Your job is what you make it.

Go into it with a bad attitude, and that will be reflected back to you. Be positive, help others and solve problems together and you'll be a lot happier at work.

This is true for everyone of course, not just Engineering leaders.

I've talked before about hiring for culture fit, not expertise, but it still surprises me when candidates show up for interviews with a bad attitude. Some don't know what job they're interviewing for, others are so arrogant and condescending because the interview process is so - *sigh* - unnecessary for them.

Perhaps they were happy at a job, and the company changed direction, the management was replaced or over time they realized they didn't like what they were doing.

You are in control of your own destiny though, so for goodness sake leave for something that will make you happier.

Should you get personal at work?

I was reading Should You Get Personal at Work? where Russell Thompson talked about bringing personal issues into work.

I agree with him that everyone on the team will benefit from getting to know each other.

As Russell says:

I suppose that when someone shares something personal with me, it shows me that they are not afraid to be vulnerable. This says a lot for our relationship, and it means that they feel that I will not judge them.

Mutual Trust.

He makes the point that if someone is having personal issues at home, it's bound to affect them at work. Encourage an environment where the team is able to share this (in confidence of course), so you can make any necessary adjustments to their workload or stress level.

Russell hit the nail on the head with his article, but the most eye-opening part were the comments.

Some examples:

" No...your co-workers are not your friends with who to share personal information...and vice-versa. You will quickly find out the definitive meaning of gossip

" You haven't been around much. Wait 'til one of your so-called employee-friends run to the boss and complain about you

" Business is or should be conducted at arm's length. People whom you think are your friends and are loyal to you suddenly change if it is in their interests. They are not to be trusted

" the male is more business and results oriented, talks less, and doesn't value having a personal relationship with subordinates as much

And so it goes on. There are so many bitter and unhappy people out there, and it's so unnecessary.

Incidentally, using the word "subordinate" in the comment above tells me so much about a person. In his eyes, his team aren't his equal. They are, as the dictionary says, "regarded as of lesser importance". So, so wrong.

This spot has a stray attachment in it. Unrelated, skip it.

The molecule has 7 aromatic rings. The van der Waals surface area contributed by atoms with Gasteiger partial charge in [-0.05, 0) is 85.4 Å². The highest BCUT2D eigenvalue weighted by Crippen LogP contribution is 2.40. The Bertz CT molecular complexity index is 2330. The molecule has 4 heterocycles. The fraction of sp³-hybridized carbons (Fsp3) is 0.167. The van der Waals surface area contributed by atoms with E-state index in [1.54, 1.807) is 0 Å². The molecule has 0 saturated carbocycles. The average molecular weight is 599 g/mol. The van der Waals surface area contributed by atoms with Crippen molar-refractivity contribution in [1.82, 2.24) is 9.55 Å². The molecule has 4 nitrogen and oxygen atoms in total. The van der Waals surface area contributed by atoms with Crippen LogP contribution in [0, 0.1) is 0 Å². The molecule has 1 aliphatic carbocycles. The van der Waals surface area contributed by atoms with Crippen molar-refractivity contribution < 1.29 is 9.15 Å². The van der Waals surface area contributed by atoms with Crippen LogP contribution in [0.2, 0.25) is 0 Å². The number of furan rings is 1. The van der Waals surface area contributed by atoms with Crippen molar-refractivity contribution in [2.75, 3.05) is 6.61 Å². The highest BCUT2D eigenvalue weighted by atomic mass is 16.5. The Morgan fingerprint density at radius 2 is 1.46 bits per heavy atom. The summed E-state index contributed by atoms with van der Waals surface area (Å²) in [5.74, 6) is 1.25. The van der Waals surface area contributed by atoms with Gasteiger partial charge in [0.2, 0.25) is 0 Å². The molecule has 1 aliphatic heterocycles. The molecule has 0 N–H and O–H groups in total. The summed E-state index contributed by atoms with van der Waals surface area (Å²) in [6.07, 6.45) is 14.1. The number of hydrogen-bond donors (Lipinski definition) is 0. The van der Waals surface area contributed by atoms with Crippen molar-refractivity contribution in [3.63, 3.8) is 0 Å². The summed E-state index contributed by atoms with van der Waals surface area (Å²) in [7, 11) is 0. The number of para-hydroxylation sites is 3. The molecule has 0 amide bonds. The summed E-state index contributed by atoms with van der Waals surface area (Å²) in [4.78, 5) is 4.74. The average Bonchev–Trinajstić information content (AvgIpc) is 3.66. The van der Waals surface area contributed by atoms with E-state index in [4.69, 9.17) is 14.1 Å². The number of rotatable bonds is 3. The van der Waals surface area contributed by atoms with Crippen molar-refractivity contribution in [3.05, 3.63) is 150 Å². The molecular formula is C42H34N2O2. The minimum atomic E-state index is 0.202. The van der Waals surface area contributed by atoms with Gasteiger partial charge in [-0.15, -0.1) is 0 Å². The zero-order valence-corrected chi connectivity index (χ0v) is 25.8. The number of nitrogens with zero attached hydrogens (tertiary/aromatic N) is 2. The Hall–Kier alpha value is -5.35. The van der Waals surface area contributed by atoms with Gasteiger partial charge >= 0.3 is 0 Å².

I'm fully aware that my team are better at their tasks than I am today. I may have been as good earlier in my career, but I have different skills now.

Feeling superior is a sign of insecurity. You cannot force people to respect you.

It's not business. It's personal

Not business

If you've ever heard someone say to you "it's not personal, it's business", it's likely that they just did something bad to you.

Probably fired you, right?

I've heard those words, and it was a sad moment, but not why you'd think - my previous respect for that person instantly evaporated. Like trust, respect can take years to build and a minute to lose.

And why not be honest anyway? Your team would rather know the real story than the politically correct, face-saving version.

Tell Them Everything.

If someone on your team screws up, they probably already know it. Have an open and honest conversation about it. How can we prevent it happening again or detect it earlier or automatically?

These are all people not robots. OF COURSE it's personal.

You'll need courage

Sometimes doing the right thing for the team is hard. All leaders need courage to make the right choices. Sometimes the right choices can get you fired - so choose carefully what you can live with. But don't devalue your integrity.

As an Engineering leader you may have to push back against external forces wanting you to do the wrong thing - and remember, everyone is watching. Your team sees all.

Do the right thing, and the team will support you, will follow you, and will be courageous in turn. You'll build relationships with a large network of people who trust you and can help each other.

That's why being personal is so important. Once you find that connection to your team, it's priceless. But be REAL with your team - they'll detect "fake" easily and you only get one shot.

This takes time. Perhaps a long time - you may be working on this for a year, and one day witness behavior that show the team has turned the corner, that they trust each other, and you.

Be consistent. Invest time in your team like you do (or should) going to the gym. You don't get results in one day or one month.. it's what you do every day for a year that counts. It's a lot of little things.

Be honest

In the excellent How to have an honest one-on-one with an employee Claire Lew talks about honesty in one-on-ones, but in particular:

Make empathy your mission. Every time I have a one-on-one, I have a single mission: to understand how the other person is feeling. Everything else comes second.

You have to make that personal connection with the team member, let them know that you want to know how you screwed up, how you can improve things, what you can do to make their job/life easier and more productive.

Admit it when you screw something up. I've made dumb comments that dropped like bombs into meetings. It's hard to undo that, but admitting it and asking for help and forgiveness will show others that it's ok to screw up sometimes.

ok to be wrong

A simple recipe.

Hire for personality. Encourage culture and collaboration. Remove the bad fits. Get out of the way.

And.. Tell Them Everything